Avengers #227 written by Roger Stern drawn by Sal Buscema

Janet of the 1980s is the best Janet, because you see her really start to break away from her relationship with Hank and define herself more in context of her team. When she kicks Hank out of their house, she returns to the Avengers and nominates herself as chairperson, while Hank literally wanders the city with a five o’clock shadow bemoaning how unworthy he is of her. And … goes to jail. While Hank is in jail, Janet briefly dates Tony Stark, who lies to her about having “come out” as Iron Man while she was busy going through a divorce and leading the Avengers. Dismayed by his dishonesty and unwilling to hurt Hank any further, Janet calls the whole thing off, making her one of the few female characters in Marvel to show Tony Stark the door rather than the other way around. This era of her as the leader of the team lasted from Avengers Volume One #217–278, then she later resumed leadership in Avengers Volume Three. Janet has to date led the team longer than any Avenger besides Captain America.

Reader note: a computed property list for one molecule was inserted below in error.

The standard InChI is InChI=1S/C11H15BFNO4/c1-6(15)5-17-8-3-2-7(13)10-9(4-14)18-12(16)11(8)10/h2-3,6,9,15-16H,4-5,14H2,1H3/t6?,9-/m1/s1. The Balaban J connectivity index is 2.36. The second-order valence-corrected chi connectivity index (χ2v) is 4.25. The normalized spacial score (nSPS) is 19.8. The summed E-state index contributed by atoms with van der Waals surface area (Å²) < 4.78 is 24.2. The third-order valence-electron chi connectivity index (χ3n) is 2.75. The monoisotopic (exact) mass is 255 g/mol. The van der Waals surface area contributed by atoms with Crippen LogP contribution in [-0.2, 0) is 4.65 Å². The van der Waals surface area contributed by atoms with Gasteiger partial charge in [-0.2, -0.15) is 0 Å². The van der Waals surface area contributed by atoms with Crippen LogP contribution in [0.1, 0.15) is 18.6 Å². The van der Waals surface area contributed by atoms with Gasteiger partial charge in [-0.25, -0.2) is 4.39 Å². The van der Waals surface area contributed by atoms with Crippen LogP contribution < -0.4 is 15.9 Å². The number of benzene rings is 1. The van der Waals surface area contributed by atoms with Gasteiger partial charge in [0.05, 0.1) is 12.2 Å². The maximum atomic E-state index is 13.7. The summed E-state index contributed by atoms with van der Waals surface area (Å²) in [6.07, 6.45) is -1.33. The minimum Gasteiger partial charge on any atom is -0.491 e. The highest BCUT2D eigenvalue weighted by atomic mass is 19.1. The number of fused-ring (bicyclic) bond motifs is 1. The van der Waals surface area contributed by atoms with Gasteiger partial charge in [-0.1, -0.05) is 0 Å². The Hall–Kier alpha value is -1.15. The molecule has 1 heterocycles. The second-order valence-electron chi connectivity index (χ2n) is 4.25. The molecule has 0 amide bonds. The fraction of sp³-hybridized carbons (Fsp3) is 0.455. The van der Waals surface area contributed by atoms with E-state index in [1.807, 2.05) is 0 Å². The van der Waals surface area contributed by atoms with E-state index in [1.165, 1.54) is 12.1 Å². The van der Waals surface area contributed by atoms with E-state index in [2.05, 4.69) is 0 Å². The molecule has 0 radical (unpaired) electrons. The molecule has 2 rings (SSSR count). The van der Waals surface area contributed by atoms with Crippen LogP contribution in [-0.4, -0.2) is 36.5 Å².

As the team’s chairperson, Janet is at her best. She walks in one day, nominates herself, and then forces everyone to vote on the spot. Once she gains leadership, she immediately pushes for more female members. Janet is a feminist!

Avengers #221 written by David Michelenie drawn by Bob Hall

Into the 1990s and 2000s, we see less of her. She briefly joins the West Coast Avengers and reconciles once more with Hank. Then, she turns into a human wasp hybrid for a little while, which made no sense whatsoever, but was still kind of pandemonium. In Secret Invasion, Jan died, then came back, staying gone for about as long as it takes to go out for groceries.

Jan has always had a lot of great friendships in the Avengers, from her low-key scandal-loving gossip with the Scarlet Witch to her partnership with Captain America. She’s one of the few characters in comics who has no trouble at all walking up to anyone from Wolverine to Uatu the Watcher with a friendly smile and a “how do you do?” Still, of all her many friendships, my favorite is the one she has with Jarvis the Butler.